OT: Is This RF Or Power?

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I'm posting this here because:
1.    The problem is occurring in a wooddorking shop. 2.    There are a lot of computer dorks who are also woodorkers, who hang out here.
I'm working at my desk at the commercial wooddorking shop that I have come to work at and every once in awhile ( every two minutes) my computer screen jumps and is unreadable for a second.
It is my understanding that the shop next door is a metal shop and has a welder (of an unidentified type) that is against the wall that separates us.
I have not gone next door to see what kind of equipment they are running but the screen jump is very annoying.
Is the problem more likely to be a power problem or an RF problem?
How can I resolve the problem?
I have seen power strips that include RF filters and sell for about 50 bucks. I don't like getting into my pocket any more than the next guy but would do so if I could have some expectation of relief.
I look at spreadsheets all day, now and they are hard to read when they jump around.
Thanks.
Thomas J. Watson-Cabinetmaker (ret) Real Email is: tjwatson1ATcomcastDOTnet Website: http://home.comcast.net/~tjwatson1
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On Mon, 19 Jan 2004 20:46:24 -0500, Tom Watson wrote:

Aliens
-Doug
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On Tue, 20 Jan 2004 01:41:28 GMT, Doug Winterburn

I gotchyur aliens right here for ya, Winterburn. (this is where the smiley face would go , if I knew how to make them).
Ah, well...
Thomas J. Watson-Cabinetmaker (ret) Real Email is: tjwatson1ATcomcastDOTnet Website: http://home.comcast.net/~tjwatson1
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On Mon, 19 Jan 2004 21:25:53 -0500, Tom Watson wrote:
:-)
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On Mon, 19 Jan 2004 21:25:53 -0500, Tom Watson wrote:

Oh, I forgot to mention - I just bought one of those really 'spensive HF mig welders for $99. Hope the damn thing works for welding up the angle iron base for the charcoal Barbie :-)
-Doug
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On Tue, 20 Jan 2004 01:41:28 GMT, Doug Winterburn

SPANISH RFI? That's a new one, 'cept for the AM stations.
- Every day above ground is a Good Day(tm). ----------- http://diversify.com Website Application Programming
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Tom Watson said:

It is probably a magnetic field from the welder transformer which is effecting the CRT, although it could be power related. I would move my desk to the farthest wall in any event. Those huge magnetic fields will give you brain cancer. ;-) You could try a LCD display, which would not be effected.
If it IS power related, and their wiring is separated from your building, you have problems not easily resolved.
In any event, distance is likely to be the only reasonable solution.
FWIW,
Greg G.
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On Mon, 19 Jan 2004 21:11:33 -0500, Greg G. wrote:

Here's what I don't understand. If the power surge coming form thief side is great enough, can it induce a surge in my wiring, even though we are not hard-wired together?
Thomas J. Watson-Cabinetmaker (ret) Real Email is: tjwatson1ATcomcastDOTnet Website: http://home.comcast.net/~tjwatson1
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Tom Watson said:

Eventually, you ARE hard-wired together. It is *supposed* to be at a point where this doesn't occur, but shit happens... ;-) That's why I said "you <may> have problems not easily resolved."
For instance, if you are out in the sticks, and have a long, shared feed wire between the line transformer and your respective businesses, they could be superimposing surges onto your AC lines.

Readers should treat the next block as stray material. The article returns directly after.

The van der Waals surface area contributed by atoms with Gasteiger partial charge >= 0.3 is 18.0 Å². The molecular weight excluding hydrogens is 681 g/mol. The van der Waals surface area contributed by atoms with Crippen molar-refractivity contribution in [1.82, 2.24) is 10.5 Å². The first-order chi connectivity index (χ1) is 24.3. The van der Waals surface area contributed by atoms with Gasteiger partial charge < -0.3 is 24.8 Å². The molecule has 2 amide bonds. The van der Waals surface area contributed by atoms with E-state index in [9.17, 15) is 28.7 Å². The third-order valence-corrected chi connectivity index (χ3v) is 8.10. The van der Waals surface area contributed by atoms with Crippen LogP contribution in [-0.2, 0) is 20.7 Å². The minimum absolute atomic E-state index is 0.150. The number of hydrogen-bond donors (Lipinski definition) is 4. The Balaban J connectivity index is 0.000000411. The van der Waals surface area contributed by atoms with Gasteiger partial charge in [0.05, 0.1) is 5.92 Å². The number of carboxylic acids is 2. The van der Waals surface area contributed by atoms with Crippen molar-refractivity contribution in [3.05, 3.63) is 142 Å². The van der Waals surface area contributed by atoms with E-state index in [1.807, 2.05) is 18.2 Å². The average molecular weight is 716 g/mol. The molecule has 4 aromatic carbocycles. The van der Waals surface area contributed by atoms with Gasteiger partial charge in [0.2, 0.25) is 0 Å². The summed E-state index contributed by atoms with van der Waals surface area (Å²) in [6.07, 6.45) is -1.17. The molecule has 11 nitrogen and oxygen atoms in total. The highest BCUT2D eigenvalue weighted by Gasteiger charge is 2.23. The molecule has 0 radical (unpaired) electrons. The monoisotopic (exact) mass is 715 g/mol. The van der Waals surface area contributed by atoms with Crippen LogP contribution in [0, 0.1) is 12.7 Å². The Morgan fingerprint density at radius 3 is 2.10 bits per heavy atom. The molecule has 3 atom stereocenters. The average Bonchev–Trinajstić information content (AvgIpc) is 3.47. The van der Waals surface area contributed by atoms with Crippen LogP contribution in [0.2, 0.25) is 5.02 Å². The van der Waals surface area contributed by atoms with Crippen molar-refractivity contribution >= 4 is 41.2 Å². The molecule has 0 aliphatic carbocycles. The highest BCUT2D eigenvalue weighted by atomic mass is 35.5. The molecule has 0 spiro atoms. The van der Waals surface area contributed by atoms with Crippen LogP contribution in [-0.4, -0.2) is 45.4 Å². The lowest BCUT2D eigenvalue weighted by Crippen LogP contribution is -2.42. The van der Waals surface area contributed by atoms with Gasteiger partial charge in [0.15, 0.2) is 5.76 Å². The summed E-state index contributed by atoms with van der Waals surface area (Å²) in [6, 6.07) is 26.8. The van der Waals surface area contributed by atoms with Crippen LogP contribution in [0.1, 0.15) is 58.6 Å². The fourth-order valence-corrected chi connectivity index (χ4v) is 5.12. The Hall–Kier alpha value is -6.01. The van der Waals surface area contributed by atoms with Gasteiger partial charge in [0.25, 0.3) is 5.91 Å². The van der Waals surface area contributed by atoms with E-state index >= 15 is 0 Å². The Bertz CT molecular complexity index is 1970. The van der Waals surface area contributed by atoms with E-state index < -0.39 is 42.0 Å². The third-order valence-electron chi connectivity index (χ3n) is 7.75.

I am willing to bet it is electro-magnetic interference, however. I have a degaussing coil (which is an open air electromagnet used to remove magnetic fields from the shadow mask in a CRT) that will affect a computer CRT tube from 5 feet away. Walls don't influence its effect, unless they are solid steel. It doesn't draw anywhere as much power as a big welder transformer, but you get the idea...
Additionally, all newer monitors have what is known as a switched-mode power supply, as do computers themselves. These things convert AC to DC, then chop it into ~25kHz pulses used to drive the conversion transformer to derive the voltages actually used by the monitor's electronics. Pulse Width Modulation (PWM) is used to regulate the voltages to the desired levels, depending on load. These things are sometimes susceptible to hash on the AC line, although the better units are not. (I repair monitors, among other things...)
Monitors are pretty heavily shielded against emitting RF energy, and this also shields them somewhat against incoming RF as well.
I have a few ideas for you, however. Get a really long extension cord, and run between a suspected unaffected outlet and your system. If the problem remains, it probably isn't power related.
Move the computer system away from the suspicious welder. Magnetic fields drop precipitously with distance. If the problem goes away, it's probably magnetic fields affecting the monitor.
You could also have a failing monitor, I am assuming that it is O.K. The electrolytic capacitors in the aforementioned PWM power supplies go bad with age, and often cause jittery displays.
FWIW,
Greg G.
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On Tue, 20 Jan 2004 01:19:17 -0500, Greg G. wrote:

Good point. An interesting observation is that all of the guys who are on CRT's in offices that share the wall with the metal fabricator's shop have "jumping screen".
The guys who are on laptops, in the same offices, do not have the problem.
The guys on the other side of the hall from the offices that share the fabricator's wall, do not have the problem. The problem seems to be specific to CRT's and seems to be related to proximity to the wall shared with the fabricator's shop.
The good news is that our company is building new offices and I have my name in to get one as far away as possible from the metal fabricator's space.
Thanks for the help.
Thomas J. Watson-Cabinetmaker (ret) Real Email is: tjwatson1ATcomcastDOTnet Website: http://home.comcast.net/~tjwatson1
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Given all that, the _real_ test is to temporarily run an extension cord from the _same_ outlet that one of the machines "on the other side of the hall", uses over to where -your- machine is. And see if _your_ screen still jumps when your neighbor's do.
Laptop LED/LCD/whatever displays are radically different in design than CRD displays, and are not subject to the same kinds of ideosyncratic behavior on -voltage- irregularities. Laptops essentially run off their batteries _all_ the time, with the line cord functioning as a battery charger. In effect, they're on a "full-time" UPS.